• Dairy: You cannot have any conventional A1 milk products, Greek yogurt, cottage cheese, or American cheese but you can have full-fat A2 dairy.4Jianqin, S., Leiming, X., Lu, X., Yelland, G. W., Ni, J., & Clarke, A. J. (2015). Effects of milk containing only A2 beta casein versus milk containing both A1 and A2 beta casein proteins on gastrointestinal physiology, symptoms of discomfort, and cognitive behavior of people with self-reported intolerance to traditional cows’ milk. Nutrition Journal15(1). https://doi.org/10.1186/s12937-016-0147-z
  • Fats and oils: Most plant-based oils, including canola oil, vegetable oil, soybean oil, peanut oil, sunflower oil, corn oil, and flaxseed oil, have to be avoided.

How Does the Plant Paradox Diet Propose to Improve Health?

As mentioned, the Plant Paradox diet plan isn’t designed specifically for weight loss.

That said, people may find that losing weight on the Plant Paradox diet plan is relatively easy because of the satiating effect of the high protein and healthy fats included in the diet plan.5A, F. (2016, May 18). Minimally Processed Foods Are More Satiating and Less Hyperglycemic Than Ultra-Processed Foods: A Preliminary Study With 98 Ready-To-Eat Foods. Food & Function. https://pubmed.ncbi.nlm.nih.gov/27125637/

‌However, because many of the plant-based foods that are removed from the diet are low energy-density foods (lower in calories per net weight or volume), it may be that you find it difficult to have filling portion sizes on the more energy-dense foods.

Whether you are trying to follow the Plant Paradox diet for weight loss or health, one of the primary health benefits of the Plant Paradox diet is that the meal plan removes all processed foods and foods with added sugars.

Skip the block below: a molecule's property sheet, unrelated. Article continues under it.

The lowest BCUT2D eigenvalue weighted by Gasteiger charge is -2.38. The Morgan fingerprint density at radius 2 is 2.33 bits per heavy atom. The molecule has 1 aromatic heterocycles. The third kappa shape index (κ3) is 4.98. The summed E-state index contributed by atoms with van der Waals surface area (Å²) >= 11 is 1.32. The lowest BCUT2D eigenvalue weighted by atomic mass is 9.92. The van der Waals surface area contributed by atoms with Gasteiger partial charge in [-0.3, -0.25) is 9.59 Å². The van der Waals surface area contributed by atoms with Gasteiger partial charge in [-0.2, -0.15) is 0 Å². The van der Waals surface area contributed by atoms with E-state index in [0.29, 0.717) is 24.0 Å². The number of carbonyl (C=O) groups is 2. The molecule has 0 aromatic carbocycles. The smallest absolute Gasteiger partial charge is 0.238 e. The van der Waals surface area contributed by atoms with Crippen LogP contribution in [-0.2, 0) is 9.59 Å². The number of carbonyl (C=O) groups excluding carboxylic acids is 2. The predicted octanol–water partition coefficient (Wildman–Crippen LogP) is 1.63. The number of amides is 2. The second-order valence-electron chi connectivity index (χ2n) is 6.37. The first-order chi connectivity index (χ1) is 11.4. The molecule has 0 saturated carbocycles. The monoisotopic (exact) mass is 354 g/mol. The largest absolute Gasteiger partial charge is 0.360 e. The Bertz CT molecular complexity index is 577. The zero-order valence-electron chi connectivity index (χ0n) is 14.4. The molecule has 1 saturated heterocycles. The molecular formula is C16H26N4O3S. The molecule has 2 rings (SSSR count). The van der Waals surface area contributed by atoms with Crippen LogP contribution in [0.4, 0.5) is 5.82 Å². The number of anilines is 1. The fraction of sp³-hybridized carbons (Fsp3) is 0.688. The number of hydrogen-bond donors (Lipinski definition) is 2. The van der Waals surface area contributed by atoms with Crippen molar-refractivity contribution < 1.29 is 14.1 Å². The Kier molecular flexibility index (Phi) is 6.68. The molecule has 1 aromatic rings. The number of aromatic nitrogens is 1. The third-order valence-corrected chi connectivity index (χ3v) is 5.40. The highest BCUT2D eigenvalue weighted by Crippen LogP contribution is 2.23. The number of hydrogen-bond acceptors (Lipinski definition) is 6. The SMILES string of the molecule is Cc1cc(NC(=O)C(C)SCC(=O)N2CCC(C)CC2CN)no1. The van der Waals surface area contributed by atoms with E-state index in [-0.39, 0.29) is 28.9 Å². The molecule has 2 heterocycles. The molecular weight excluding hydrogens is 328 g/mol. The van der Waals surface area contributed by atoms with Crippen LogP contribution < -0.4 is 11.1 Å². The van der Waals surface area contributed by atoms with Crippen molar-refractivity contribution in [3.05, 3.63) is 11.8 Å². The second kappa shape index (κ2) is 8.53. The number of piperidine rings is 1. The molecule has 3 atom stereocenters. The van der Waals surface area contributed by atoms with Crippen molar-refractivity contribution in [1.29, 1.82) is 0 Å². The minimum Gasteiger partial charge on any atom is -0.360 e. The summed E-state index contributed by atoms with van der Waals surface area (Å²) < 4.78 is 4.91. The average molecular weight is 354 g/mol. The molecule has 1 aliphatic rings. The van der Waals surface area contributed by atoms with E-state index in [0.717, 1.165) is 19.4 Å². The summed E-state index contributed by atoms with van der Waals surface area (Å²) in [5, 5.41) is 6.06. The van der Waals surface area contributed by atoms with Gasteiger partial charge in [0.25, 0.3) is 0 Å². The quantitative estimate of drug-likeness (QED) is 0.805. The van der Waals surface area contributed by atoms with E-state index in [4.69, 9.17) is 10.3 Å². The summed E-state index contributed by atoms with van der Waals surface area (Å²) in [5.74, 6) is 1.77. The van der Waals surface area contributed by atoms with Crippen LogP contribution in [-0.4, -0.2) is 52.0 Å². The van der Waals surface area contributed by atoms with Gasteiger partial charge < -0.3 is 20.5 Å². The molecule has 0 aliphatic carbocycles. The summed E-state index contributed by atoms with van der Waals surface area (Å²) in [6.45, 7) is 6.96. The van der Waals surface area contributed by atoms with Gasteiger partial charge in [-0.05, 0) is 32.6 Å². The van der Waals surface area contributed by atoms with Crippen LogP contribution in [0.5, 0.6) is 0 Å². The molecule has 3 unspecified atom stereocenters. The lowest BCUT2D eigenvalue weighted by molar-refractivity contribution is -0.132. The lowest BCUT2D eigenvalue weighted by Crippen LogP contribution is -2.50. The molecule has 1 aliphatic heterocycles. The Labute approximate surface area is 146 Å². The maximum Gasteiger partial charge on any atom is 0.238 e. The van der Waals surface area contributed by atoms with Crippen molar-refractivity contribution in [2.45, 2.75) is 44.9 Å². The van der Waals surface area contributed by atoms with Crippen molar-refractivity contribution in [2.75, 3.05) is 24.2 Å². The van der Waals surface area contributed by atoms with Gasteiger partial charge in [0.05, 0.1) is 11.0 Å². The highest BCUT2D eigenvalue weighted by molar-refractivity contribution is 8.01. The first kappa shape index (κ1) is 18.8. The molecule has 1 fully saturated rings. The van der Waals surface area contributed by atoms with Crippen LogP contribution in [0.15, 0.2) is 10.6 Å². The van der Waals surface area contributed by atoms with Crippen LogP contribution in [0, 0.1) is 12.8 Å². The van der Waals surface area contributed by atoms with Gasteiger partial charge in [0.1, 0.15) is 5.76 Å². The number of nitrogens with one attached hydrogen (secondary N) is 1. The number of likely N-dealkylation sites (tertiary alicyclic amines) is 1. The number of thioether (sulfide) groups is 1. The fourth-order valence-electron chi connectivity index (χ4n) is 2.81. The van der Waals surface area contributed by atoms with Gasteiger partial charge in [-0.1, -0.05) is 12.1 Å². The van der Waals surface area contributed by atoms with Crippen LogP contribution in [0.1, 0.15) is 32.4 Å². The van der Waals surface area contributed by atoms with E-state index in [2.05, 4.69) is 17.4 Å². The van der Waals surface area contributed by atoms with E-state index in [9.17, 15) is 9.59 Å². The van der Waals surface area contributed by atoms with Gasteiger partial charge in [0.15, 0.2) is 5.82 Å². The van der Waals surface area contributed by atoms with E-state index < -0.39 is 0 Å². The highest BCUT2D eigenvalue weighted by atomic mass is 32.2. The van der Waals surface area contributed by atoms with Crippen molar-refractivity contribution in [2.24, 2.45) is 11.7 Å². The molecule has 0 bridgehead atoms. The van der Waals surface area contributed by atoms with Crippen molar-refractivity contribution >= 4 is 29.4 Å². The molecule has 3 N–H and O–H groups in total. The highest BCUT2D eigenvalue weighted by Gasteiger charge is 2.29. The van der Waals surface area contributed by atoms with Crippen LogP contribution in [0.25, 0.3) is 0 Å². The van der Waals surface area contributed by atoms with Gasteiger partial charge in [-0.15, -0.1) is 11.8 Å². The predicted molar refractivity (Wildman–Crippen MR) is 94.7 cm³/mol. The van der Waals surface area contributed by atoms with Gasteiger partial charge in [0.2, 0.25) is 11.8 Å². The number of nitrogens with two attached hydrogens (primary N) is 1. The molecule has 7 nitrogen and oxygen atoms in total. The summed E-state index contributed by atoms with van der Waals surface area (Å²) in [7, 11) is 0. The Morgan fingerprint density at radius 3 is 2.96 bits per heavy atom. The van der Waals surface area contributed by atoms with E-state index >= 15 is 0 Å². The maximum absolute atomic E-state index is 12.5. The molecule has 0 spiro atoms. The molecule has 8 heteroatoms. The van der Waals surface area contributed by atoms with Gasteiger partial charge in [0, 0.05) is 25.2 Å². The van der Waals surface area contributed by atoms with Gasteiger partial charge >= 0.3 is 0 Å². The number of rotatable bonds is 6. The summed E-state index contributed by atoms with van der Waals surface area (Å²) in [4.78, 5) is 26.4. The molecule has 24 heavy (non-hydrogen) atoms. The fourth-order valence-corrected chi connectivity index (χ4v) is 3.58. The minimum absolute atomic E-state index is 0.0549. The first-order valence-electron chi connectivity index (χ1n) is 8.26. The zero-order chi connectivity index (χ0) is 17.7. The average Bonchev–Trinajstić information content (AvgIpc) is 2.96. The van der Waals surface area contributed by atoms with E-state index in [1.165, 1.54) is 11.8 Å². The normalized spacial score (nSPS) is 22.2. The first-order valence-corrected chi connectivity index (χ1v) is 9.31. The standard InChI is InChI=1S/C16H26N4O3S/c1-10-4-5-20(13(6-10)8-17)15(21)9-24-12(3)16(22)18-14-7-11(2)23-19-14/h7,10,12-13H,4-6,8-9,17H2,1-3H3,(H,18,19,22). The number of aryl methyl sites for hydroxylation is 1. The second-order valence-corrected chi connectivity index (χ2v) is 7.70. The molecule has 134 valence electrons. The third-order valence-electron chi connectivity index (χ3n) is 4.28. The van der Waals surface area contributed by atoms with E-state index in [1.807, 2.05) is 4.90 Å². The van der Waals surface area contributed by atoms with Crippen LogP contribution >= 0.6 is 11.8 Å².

These foods can contribute to weight gain,6National Institutes of Health. (2019, June 4). Eating highly processed foods linked to weight gain. National Institutes of Health (NIH). https://www.nih.gov/news-events/nih-research-matters/eating-highly-processed-foods-linked-weight-gain increases in appetite, food cravings, and a host of deleterious health effects.7Martínez Steele, E., Juul, F., Neri, D., Rauber, F., & Monteiro, C. A. (2019). Dietary share of ultra-processed foods and metabolic syndrome in the US adult population. Preventive Medicine125, 40–48. https://doi.org/10.1016/j.ypmed.2019.05.004

‌Another potential benefit of the Plant Paradox diet is improving digestive health due to the fiber in the diet and the potential inflammatory effects of lectins.


It can also help regulate blood sugar levels and insulin due to the removal of high glycemic foods such as refined carbohydrates, sugars, and excessive fruit.8CDC. (2019, August 12). The Insulin Resistance–Diabetes Connection. Centers for Disease Control and Prevention; CDC.

‌On the other hand, there are drawbacks to the Plant Paradox diet meal plan.

It’s quite restrictive and removes food groups that are generally considered to be healthy.

There is little research to suggest that lectins are toxic, particularly the lectins in foods like beans, which are denatured when the beans are soaked and cooked, sidestepping any potential issues with lectins.9Petroski, W., & Minich, D. M. (2020). Is There Such a Thing as “Anti-Nutrients”? A Narrative Review of Perceived Problematic Plant Compounds. Nutrients12(10). https://doi.org/10.3390/nu12102929

‌Many of the Plant Paradox diet foods to avoid are high in fiber, B vitamins, calcium, magnesium, and other micronutrients. 

Therefore, you may experience nutritional deficiencies if you are not supplementing or meeting these nutrient needs through other Plant Paradox diet foods. 

You should speak with your doctor and a dietitian before starting the Plant Paradox diet plan due to its limitations and lack of evidence-based principles.

A doctor standing with his arms crossed.


Photo of author
Amber Sayer is a Fitness, Nutrition, and Wellness Writer and Editor, as well as a NASM-Certified Nutrition Coach and UESCA-certified running, endurance nutrition, and triathlon coach. She holds two Masters Degrees—one in Exercise Science and one in Prosthetics and Orthotics. As a Certified Personal Trainer and running coach for 12 years, Amber enjoys staying active and helping others do so as well. In her free time, she likes running, cycling, cooking, and tackling any type of puzzle.